European Rivalry in the Caribbean
The Spanish monopoly in the Americas was established the moment that Christopher Columbus made landfall in Bahamas, this was way back on his first voyage in 1492. Soon after, her monopoly increased in size, wealth and fame. This was brought about by way of her island and mainland territories; a few being Cuba, Puerto Rico, Hispaniola, Venezuela, Columbia and Peru. Her wealth soon aroused much jealousy amongst other European nations, who were anxious to expand and become rich. Realising that her monopoly was in danger she set out ‘to nip in the bud’ the plans of the other Europeans.
Some methods she put in place or referred to were:
Papal Edict & The Treaty of Tordesillas
The Caribbean also referred to as the New World was ‘discovered’ by Spain in 1492 on Christopher Columbus’ first voyages from Spain. Immediately after his return Spain professed that this entire area was theirs, however it became effective in 1493 when Pope Alexander IVgave them his Papal Bulls.
Portugal was the first to protest the sole rights of claim to the New World by Spain as a result the Treaty of Tordesillas was signed between both nations: that treaty divided the non-christian world in two, half to Spain and the other half to Portugal.
The Casa de Contratacion (House of Trade)
In 1503 Ferdinand and Isabella created a state bureau called The Casa de Contratacion. It was set up in Seville under Juan de Fonseca, who was the Archdeacon of Seville’s Cathedral; later the Minister of the Indies. The Casa de Contratacion had three royal officials: a treasurer, a comptroller and a business manager. The treasurer was responsible for the registration of all the gold and the silver. In addition, the comptroller was in charge of all the crew and the emigrants. However, the business manager looked after the ships stating which was ready to sail, their supplies and the munitions they carried.
The functions of the Casa de Contratacion:-
* Handle goods to and from the new world.
* Despatch ships to the West Indies and to register and license them.
* Register all emigrants to the new world.
* Act as a maritime court in everything to do with navigation and commerce.
* To advise the Crown on political and economic matter in the West Indies.
* To collect duties on trade.
* To organize and supervise the commercial and financial affairs of the empire.
* To issue asiento and other trade license.
* To legalize the trade of slaves
The Asiento was a license which the Casa de Contratacion issued to foreigners who wished to ship goods to the colonies. The African slave trade first began with an asiento granted to Portuguese merchants. The trade procedure was that the colonists were expected to buy only goods which came through Cartagena (city in Columbia). However, the Casa had difficulties controlling all the trade which took place in the New World. Consequently, several measures were put in place to arrest illegal traders and protect Spanish ships returning to and leaving from Spain.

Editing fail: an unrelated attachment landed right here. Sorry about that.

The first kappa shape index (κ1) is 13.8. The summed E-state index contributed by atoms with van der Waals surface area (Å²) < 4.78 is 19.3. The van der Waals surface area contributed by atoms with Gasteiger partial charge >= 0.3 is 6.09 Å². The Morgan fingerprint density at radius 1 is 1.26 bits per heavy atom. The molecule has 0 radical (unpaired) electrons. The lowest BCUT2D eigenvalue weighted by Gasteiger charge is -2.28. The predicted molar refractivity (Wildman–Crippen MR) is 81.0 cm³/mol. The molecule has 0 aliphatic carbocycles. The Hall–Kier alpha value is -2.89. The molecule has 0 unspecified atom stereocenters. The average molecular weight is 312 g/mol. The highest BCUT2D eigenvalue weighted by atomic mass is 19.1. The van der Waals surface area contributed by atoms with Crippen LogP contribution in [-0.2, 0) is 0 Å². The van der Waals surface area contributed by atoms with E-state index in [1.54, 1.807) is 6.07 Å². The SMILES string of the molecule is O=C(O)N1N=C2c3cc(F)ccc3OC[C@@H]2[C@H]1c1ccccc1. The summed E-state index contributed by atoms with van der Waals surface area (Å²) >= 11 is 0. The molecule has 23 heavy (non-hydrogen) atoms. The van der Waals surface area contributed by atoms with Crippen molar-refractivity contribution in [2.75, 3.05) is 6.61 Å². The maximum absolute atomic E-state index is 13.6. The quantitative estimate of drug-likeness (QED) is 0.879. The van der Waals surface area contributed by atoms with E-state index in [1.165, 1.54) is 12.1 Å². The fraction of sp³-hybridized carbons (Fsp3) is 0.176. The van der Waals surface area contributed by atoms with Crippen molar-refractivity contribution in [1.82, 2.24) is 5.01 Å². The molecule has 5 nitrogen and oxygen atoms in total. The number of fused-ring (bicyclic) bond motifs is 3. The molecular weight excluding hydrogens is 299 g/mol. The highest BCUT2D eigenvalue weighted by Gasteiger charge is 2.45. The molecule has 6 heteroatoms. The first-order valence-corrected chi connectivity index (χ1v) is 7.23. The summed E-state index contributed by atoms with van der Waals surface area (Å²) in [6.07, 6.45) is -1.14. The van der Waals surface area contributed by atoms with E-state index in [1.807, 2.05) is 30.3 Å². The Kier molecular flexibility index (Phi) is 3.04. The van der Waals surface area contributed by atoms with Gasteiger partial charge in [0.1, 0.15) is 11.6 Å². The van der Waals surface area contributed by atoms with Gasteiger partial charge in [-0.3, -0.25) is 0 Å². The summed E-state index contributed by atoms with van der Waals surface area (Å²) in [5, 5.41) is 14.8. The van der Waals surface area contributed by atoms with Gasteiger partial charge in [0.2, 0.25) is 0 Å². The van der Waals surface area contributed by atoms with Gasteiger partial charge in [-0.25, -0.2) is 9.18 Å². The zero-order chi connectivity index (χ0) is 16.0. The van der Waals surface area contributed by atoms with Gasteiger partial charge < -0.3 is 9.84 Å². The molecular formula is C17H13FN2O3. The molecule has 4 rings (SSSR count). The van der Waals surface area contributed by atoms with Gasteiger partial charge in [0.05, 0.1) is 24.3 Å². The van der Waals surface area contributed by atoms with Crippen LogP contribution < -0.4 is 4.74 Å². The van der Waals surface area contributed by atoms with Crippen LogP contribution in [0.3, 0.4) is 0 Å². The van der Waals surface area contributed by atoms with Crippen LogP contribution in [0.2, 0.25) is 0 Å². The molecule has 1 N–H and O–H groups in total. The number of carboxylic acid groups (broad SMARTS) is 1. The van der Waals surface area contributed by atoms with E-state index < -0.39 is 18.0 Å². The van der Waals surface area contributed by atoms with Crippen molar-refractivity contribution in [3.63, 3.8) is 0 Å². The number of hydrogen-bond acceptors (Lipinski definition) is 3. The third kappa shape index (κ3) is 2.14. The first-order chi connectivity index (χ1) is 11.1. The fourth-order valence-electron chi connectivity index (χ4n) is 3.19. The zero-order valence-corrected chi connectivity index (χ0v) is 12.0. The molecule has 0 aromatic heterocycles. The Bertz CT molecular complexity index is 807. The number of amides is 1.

The Two Port System
The Casa de Contratacion operated a two port system to simplify the control of trade. Every ship bound for the New World had to leave from Seville, and had to call at Santo Domingo before proceeding anywhere else in the Caribbean. Until 1540 every ship bound for Spain from the New World had to call at Santa Domingo before crossing the Atlantic and could only discharge its cargo at Seville. Any ship that failed to check in at these ports of destination would be considered to be smuggling. It was a simple method of checking that no ship or cargo was lost. Nonetheless, the checking of ships made it easier for the ships to be seized by Spain’s enemies or by pirates as their routes could be easily predicted. This method was replaced by the convoy system.
The Convoy system
The convoy system was established by Admiral Pedro Mendéndez de Avilés in about 1560. It lasted for 150 years. It consisted of two fleets which departed from Spain each year: these being the Flota and the Armada. * The Flota left May bound for Vera Cruz via the Greater Antilles, and the Armada sailed in August bound for Nombre de Dios (Porto Bello). * The Flota remained in Vera Cruz until February, when it sailed from Havana to await the Armada from the Isthmus of Panama. These two would sail for Europe in March. Routing the treasure fleets:-
* The Flota sailed from Seville to the Canary Islands and then across the Atlantic, to enter the Caribbean by means of one of the passages between the Lesser Antilles. * The Armada was routed to the Canary Islands but from there when by a more southerly course and entered the Caribbean from Galleon Passage between Trinidad and Tobago. * The fleet then sailed along the coast of South America to Cartagena, and then on to Nombre de Dios.
Protection of Towns and Ports
The Armadillas was another invention of Admiral Pedro Mendéndez de Avilés. They were squadrons of light, fast ships that could even be rowed, to protect the convoys and to patrol shipping lanes of the Caribbean. In addition he fortified key ports in the region: Cartagena, Santa Domingo, San Juan del Puerto Rico and Havana. To Mendéndez Havana was the most important port as it commanded the route from the Yucatan Channel to the exit through the Florida Strait as a result he made it into a fortress with a permanent garrison. Mendéndez also had a dockyard built there in which damaged ships could be repaired. Nonetheless, Mendéndez was resented by the colonists as they felt that he put the interest of the home government before their own. He had done little to protect the local shipping and small town which were at the mercy of the French and English sea rovers.
Bull: – Decree Bureau:- Agency Munitions:-Weapons Garrison:- Defence force Dockyard:- Harbour Bull: – Decree Bureau:- Agency Munitions:-Weapons Garrison:- Defence force Dockyard:- Harbour
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